On February 19, 2019, Plaintiff filed the present version of his complaint-the Second Amended Complaint (Doc. # 9). He asserted two claims-one alleging that the EPPD created a dangerous situation causing harm and another under “HR 1680-114th.” (Id.) Additionally, in his request for relief, Plaintiff sought one million dollars in damages and injunctive relief in the form of changing EPPD's policy regarding bodycam footage, at risk adults, and prevention of self-harm. (Id. at 4-6.) United States District Court Judge Lewis T. Babcock issued an Order dismissing in part Plaintiff's Second Amended Complaint and ordering that the case be drawn to a presiding district court judge. (Doc. # 10.) Because Plaintiff was not represented by an attorney, Judge Babcock liberally construed Plaintiff's Second Amended Complaint and discerned three possible claims: (1) failure to protect with regard to a minor; (2) liability of the Estates Park Police Department; and (3) deliberate indifference by the individual officers to Plaintiff's safety while in police custody. (Id. at 2.)

         Judge Babcock dismissed the first claim because Plaintiff is not permitted to represent a minor child without assistance of counsel. (Id. at 2-3.) He dismissed the second claim because Plaintiff failed to allege that an EPPD policy or custom existed and that there was a direct causal link between the EPPD policy or custom and the injury alleged. (Id. at 3.) However, Judge Babcock declined to summarily dismiss Plaintiff's third claim for deliberate indifference in violation of the Fourteenth Amendment and likewise permitted his related claims for money damages and injunctive relief against the present Defendants to proceed. (Id. at 4) (citing Estate of Olivas By & Through Miranda v. City & Cty. of Denver, 929 F.Supp. 1329, 1337 (D. Colo. 1996)).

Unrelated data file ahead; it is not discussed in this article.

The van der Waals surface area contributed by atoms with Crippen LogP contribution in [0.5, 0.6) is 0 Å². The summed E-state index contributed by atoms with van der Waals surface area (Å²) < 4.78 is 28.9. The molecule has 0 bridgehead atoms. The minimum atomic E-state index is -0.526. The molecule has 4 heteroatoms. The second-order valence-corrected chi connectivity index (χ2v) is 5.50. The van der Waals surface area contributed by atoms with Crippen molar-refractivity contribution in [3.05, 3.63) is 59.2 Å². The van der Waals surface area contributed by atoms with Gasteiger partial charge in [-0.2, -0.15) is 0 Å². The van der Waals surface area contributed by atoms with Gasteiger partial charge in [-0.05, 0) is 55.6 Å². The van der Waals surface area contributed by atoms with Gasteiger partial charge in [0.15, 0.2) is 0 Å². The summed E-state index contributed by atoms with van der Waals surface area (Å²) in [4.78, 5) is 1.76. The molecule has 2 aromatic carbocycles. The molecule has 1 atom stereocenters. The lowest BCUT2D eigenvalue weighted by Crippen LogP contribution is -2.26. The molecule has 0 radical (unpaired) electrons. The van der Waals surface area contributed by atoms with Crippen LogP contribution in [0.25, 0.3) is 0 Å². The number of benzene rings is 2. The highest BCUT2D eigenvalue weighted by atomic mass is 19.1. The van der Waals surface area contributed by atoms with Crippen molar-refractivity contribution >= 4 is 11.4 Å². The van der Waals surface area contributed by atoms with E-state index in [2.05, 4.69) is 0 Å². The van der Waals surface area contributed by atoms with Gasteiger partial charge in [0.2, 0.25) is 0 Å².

Thus, on April 2, 2019, this case was randomly assigned to Magistrate Judge Michael E. Hegarty. (Doc. # 10.) Because all parties did not consent to the jurisdiction of Magistrate Judge Hegarty, this case was reassigned to the Court on June 5, 2019. (Doc. # 22.) On June 5, 2019, Defendants moved to dismiss Plaintiff's Second Amended Complaint on the grounds of qualified immunity and for failure to state a claim under Rule 12(b)(6). (Doc. # 23.) At a Scheduling Conference held on June 11, 2019, Magistrate Judge Hegarty ordered Plaintiff to file a response to the Motion to Dismiss on or before July 1, 2019. (Doc. # 27.) Plaintiff failed to do so. Upon that failure, Defendants filed a Reply in Support of their Motion to Dismiss and requested dismissal with prejudice because of Plaintiff's failure to obey court orders and prosecute this case. (Doc. # 28 at 6-7.) Plaintiff then responded on July 22, 2019 (Doc. # 29), to which Defendants replied (Doc. # 30).


         Rule 12(b)(6) provides that a defendant may move to dismiss a claim for “failure to state a claim upon which relief can be granted.” Fed.R.Civ.P. 12(b)(6). “The court's function on a Rule 12(b)(6) motion is not to weigh potential evidence that the parties might present at trial, but to assess whether the plaintiff's complaint alone is legally sufficient to state a claim for which relief may be ...